In the city of New Haven (CT) and the small, suburban towns that surround it, if you look for it, you can find a great game of squash. In a tradition that echoes The Field of Dreams, “if you build it, they will come,” New Haven is invigorating the game of squash at an exciting, and exponential level. Between Yale University, the New Haven Lawn Club, and now Hopkins School joining the movement with the addition of a six court squash facility to its campus, New Haven is securing its position at the forefront of the squash revolution.
In 1999, Yale made the hardball to softball court conversion and opened its newly renovated Brady Squash Center featuring 15 international courts (three of which are all-glass with spectator viewing stands), along with coaches and team rooms. The University also houses the United States Squash Hall of Fame. Considered by many to be the “mecca” of squash in America, Yale’s program is the product of the leadership engineered by Yale Squash Coach, Dave Talbott.
The New Haven Lawn Club, a members-only in downtown New Haven, has started a squash legacy of its own. Its facility, that once held five hardball squash courts (built in the 1920s), converted three of them into new softball international courts in the early 1990s—leaving one hardball court for the remaining traditional, “old school” squash enthusiasts. Early this year, though, the ever-increasing demand for the softball game spelled the end of the hardball era in New Haven when the club decided to convert the last of its hardball courts. The Lawn Club now has over 80 members of all ages and skill levels playing regularly—it is not uncommon to see a gray-haired lawyer or University professor hashing it out with a high school sophomore. There are ladder boards, inter-league play, and an annual champions’ tournament. Everyone is there to stay active and have fun!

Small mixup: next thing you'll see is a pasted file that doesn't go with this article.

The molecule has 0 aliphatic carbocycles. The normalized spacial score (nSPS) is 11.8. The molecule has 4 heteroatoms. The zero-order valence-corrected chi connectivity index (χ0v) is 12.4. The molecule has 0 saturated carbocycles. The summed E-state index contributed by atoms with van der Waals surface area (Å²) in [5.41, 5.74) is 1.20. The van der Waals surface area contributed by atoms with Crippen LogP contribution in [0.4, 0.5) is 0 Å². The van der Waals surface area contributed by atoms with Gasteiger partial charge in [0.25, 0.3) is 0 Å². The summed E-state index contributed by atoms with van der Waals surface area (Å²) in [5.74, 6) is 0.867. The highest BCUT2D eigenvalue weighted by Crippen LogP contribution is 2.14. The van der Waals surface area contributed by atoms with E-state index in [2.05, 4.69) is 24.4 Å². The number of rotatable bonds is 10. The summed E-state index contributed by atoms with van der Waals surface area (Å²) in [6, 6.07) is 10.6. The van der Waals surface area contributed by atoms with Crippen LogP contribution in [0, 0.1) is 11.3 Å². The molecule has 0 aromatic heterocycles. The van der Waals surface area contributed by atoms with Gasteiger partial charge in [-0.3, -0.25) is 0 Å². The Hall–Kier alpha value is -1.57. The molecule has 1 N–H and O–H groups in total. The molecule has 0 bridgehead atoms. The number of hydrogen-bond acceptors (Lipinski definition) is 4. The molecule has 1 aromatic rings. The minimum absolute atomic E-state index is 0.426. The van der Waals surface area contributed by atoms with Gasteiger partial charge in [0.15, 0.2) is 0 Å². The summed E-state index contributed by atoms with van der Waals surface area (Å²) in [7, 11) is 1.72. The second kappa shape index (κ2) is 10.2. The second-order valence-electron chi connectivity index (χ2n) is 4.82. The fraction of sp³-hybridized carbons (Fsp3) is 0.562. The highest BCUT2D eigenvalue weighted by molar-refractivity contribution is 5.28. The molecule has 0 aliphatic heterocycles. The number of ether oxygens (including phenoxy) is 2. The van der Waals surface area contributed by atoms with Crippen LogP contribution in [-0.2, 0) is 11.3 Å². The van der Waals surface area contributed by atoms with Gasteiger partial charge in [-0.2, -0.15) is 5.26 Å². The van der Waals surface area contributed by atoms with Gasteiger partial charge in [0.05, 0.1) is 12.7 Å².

Another prominent figure in the New Haven squash world is Yale’s Gareth Webber, Assistant Head Coach of Men’s and Women’s Varsity Squash at Yale University. Gareth has aided the promotion of squash in the community since moving here from Wales. Gareth runs the Ultimate Squash Club out of New Haven—squash camps for players of all ages and abilities held at the Brady Squash Center and at Choate Rosemary Hall. These programs bring in players from all around the world.
As a result of the growing community effort and enthusiasm, New Haven also conceived the grass roots program, Squash Haven, in 2006. Squash Haven’s mission is to promote academic, athletic and personal growth through a syllabus of squash, tutoring, and community service. Julie Greenwood is the Director of the program, and it has become a popular extracurricular youth activity in the Greater New Haven community and continues to prosper each year.
The number of squash venues in New Haven is expanding. While the impressive Yale squash facility, home to many national and international tournaments, and the New Haven Lawn Club were once the only squash facilities in New Haven, a new star is on the rise. A modern, six-court squash facility has been built in the old basketball “cage” on the campus of Hopkins School. Hopkins, a private preparatory school established in 1660, is the third oldest secondary institution in America. Its hilltop campus overlooks downtown New Haven from its Westville location, and now includes a sate-of-the-art squash facility. The incentive for Hopkins to have on-campus courts was greatly influenced by the growing popularity of the game in New Haven and by the number of youths from the area involved at the junior level. By growing its squash program as an alternative choice for a winter sport, Hopkins will undoubtedly, in a short time, be a squash force to be reckoned with. Hopkins is a wonderful addition to the squash legacy in New Haven—a city as deep in its roots as it is founded in its traditions, squash is the latest-greatest to influence the legendary Elm City.